Read more: High Employee Turnover: 10 Toxic Workplace Issues That Cause It, And How To Manage Them
4) Change happens slowly
With multiple layers of stakeholders and managers, implementing change can come slowly because of all the necessary clearance and red tape it needs to go through. The project may not even receive the green light at all, or with much different results than what was originally planned for.
5) Stuffy and tight security
By security, we mean the IT side of things: Computer passwords, VPNs, two-factor authentication, RFID badges, biometrics, etc. When employees work from home or in public spaces, there’s a heightened risk of top-secret internal information that could accidentally be leaked or hacked into – a definite nightmare for any big company.
1) Flat/bottom-up communication
In a small company, you can expect to have more straightforward communication, where decision-making and feedback flow faster (read: everything is a lot less bureaucratic!). Because there are few barriers to communicating with your superiors, talking to them will feel like you're chatting with any other regular colleague.
2) Small and close-knit team
We know you might just hate us for saying this, but a small team can really feel like a family. In the sense that everyone has the capacity to get to know each other better, there’s stronger camaraderie, plus struggles and accomplishments are shouldered and acknowledged equally.
3) Greater learning opportunities
This may mean that you end up having to do the job of 2 to 3 people, but on the bright side, it's a whole lot of new valuable skills you get to learn! For young adults who are just getting started in their careers and still aren't sure about their path in life, this is one of the best times to develop, grow, and utilise new skill sets that could put you on the right track for your future career to come.
4) High-impact achievements towards the company
When the company you work for is small, your achievements will have a bigger impact on the company's overall strategy, direction, and goals. Plus, you may be more likely to experience a high level of recognition and ownership for what you do. In fact, each time someone in a small company were to accomplish something, it usually calls for a small gathering and celebration!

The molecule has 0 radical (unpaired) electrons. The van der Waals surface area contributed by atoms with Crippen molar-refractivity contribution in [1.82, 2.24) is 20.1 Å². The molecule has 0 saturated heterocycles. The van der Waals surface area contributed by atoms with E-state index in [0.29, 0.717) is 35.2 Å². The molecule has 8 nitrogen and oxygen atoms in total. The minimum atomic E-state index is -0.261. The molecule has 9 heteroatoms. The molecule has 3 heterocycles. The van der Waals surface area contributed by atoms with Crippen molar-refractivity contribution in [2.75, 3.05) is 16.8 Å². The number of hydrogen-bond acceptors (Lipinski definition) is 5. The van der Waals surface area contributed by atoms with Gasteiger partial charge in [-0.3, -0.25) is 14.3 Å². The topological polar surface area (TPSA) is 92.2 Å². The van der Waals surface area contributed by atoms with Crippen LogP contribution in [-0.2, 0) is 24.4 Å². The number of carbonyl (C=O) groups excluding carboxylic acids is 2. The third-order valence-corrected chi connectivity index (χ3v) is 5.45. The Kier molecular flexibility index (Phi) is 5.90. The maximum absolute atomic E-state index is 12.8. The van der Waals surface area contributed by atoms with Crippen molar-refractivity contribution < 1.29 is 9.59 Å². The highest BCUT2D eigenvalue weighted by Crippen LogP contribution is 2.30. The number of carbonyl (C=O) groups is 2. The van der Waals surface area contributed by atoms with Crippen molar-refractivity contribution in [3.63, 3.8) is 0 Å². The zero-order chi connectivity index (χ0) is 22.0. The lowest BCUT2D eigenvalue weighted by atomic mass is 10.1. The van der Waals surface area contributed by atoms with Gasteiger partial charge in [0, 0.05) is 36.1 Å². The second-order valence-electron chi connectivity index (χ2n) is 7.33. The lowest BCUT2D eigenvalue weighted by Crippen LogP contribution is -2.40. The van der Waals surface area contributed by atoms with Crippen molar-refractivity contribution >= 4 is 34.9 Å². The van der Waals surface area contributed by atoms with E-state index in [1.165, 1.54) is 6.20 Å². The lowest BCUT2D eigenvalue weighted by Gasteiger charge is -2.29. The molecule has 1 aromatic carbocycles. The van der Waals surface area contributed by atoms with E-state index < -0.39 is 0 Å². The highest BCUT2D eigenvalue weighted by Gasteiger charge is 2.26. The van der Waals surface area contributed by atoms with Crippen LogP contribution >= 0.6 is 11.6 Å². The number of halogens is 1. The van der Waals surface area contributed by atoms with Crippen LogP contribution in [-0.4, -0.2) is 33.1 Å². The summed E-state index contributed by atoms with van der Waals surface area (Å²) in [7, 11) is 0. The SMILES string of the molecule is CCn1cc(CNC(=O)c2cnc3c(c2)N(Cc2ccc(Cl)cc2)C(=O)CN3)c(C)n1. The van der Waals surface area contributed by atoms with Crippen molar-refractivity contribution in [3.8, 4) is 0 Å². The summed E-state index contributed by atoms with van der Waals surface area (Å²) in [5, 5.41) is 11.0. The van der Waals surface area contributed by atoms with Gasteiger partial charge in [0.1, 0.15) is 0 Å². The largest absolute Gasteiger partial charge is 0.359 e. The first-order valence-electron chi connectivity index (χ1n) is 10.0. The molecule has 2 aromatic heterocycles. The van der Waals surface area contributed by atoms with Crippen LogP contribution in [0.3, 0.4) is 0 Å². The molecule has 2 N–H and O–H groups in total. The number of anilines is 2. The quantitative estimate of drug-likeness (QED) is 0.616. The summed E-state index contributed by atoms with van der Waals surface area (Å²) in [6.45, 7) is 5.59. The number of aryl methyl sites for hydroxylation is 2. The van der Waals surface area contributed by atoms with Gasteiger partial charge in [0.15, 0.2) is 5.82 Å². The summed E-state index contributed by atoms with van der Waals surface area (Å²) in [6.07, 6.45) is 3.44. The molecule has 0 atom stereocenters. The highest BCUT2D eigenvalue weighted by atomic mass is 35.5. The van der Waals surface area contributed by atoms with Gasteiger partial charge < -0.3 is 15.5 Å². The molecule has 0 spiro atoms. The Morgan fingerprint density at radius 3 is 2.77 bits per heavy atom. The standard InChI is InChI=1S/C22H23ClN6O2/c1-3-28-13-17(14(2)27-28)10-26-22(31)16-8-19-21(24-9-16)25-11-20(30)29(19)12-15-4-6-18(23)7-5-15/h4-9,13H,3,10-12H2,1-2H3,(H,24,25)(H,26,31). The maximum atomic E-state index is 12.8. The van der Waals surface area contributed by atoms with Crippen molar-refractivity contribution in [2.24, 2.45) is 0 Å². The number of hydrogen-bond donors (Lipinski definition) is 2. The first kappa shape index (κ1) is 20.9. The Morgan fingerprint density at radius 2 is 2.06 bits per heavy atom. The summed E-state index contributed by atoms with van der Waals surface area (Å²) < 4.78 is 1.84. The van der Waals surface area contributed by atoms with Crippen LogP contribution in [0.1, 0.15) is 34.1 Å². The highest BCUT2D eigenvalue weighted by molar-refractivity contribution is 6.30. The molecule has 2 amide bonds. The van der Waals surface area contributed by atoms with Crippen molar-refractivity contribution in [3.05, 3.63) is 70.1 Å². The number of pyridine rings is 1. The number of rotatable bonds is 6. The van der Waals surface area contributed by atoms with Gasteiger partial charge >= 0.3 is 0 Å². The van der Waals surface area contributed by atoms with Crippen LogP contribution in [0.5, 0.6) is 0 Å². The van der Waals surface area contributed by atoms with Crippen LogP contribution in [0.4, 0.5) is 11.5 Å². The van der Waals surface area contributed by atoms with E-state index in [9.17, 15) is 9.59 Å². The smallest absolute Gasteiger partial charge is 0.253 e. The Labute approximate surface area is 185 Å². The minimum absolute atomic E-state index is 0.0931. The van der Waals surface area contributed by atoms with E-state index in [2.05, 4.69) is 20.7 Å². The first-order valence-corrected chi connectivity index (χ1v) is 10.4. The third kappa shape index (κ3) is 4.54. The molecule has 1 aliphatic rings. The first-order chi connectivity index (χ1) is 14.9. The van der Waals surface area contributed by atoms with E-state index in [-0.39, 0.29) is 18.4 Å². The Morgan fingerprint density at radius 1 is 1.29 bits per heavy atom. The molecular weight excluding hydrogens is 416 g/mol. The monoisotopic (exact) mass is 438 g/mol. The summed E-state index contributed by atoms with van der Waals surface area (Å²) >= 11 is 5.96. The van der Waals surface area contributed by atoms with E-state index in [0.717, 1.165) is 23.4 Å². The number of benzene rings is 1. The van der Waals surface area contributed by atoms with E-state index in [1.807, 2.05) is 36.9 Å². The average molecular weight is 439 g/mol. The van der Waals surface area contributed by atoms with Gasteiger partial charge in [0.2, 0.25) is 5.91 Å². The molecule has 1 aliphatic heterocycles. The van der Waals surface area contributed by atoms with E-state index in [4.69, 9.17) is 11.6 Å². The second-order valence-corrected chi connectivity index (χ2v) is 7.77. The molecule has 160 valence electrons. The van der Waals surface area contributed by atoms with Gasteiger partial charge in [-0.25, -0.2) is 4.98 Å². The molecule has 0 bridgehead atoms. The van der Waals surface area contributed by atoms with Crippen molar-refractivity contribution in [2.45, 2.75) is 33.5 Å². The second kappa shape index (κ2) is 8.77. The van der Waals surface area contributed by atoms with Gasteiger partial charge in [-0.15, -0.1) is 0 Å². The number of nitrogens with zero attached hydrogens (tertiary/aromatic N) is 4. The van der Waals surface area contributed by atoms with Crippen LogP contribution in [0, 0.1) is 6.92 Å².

5) Better creative freedom
Little to no upper hierarchy means greater creative liberty to experiment with new ideas and projects. Seeing your work come to life and watching people interact with it is fulfilling to say the least. You may even have the opportunity to offer personalised touches to clients who will appreciate the kind gesture and the fact that you're willing to go the extra mile.
1) Fewer perks and benefits
Compared to a big company, a smaller company may not be able to offer as many employee benefits, except for the bare basics. If some of your employment terms seem to be more different than usual, do cross-check the details with your local labour laws to ensure that the company isn’t cutting corners, like discreetly giving you less paid time off.
2) Remuneration may not be worth the number of hats
With many hats to wear and responsibilities to juggle, you’re bound to feel overworked and underpaid – which is the truth because you’re doing the job of more than one professional. In such cases, you would want to negotiate for a higher salary or added manpower before you burn out!
Read more: 11 Signs That You’re Having Job Burnout, And Ways To Treat It
3) Difficulty obtaining promotions or higher positions
A small company has a small organisational chart, which makes it challenging for you to get a promotion. Once you reach a senior position, the next best might probably be the CEO's seat, and would they really step down?
4) A lack of structure requires quick thinking
While you can try your best to implement SOPs and guidelines where necessary, not everyone will be on board. The words 'ad hoc’ and ‘urgent’ will crop up so often that it becomes the new deadline, replacing anything you’ve planned before. This calls for (sometimes extreme) flexibility, and an ability to change courses immediately, even if you’re halfway through something else equally as important.
5) Limited resources
This could be a major barrier for small businesses, as you may need to work with outdated technology or systems for the company to operate. Personal growth-wise, smaller companies place a lower emphasis on this, so any professional training or additional learning would need to come out of your own pocket.
The company you’re attached to could have 50, 500, or 5,000 employees, but that really doesn't matter; your decision should come down to your own priorities at the moment, as well as your career goals for the next few years.
Do you enjoy the rush of working in a high-paced environment and learning something new every day? Or do you want to develop and hone your skills better, in addition to focusing on your immediate responsibilities?
Regardless of the company's size, one thing that will get you through any door is your attitude: Be proactive, sharp, patient, and willing to learn. Even if your first few jobs are in a small company, a strong attitude can carry you forward and onwards into the company of your dreams. Good luck!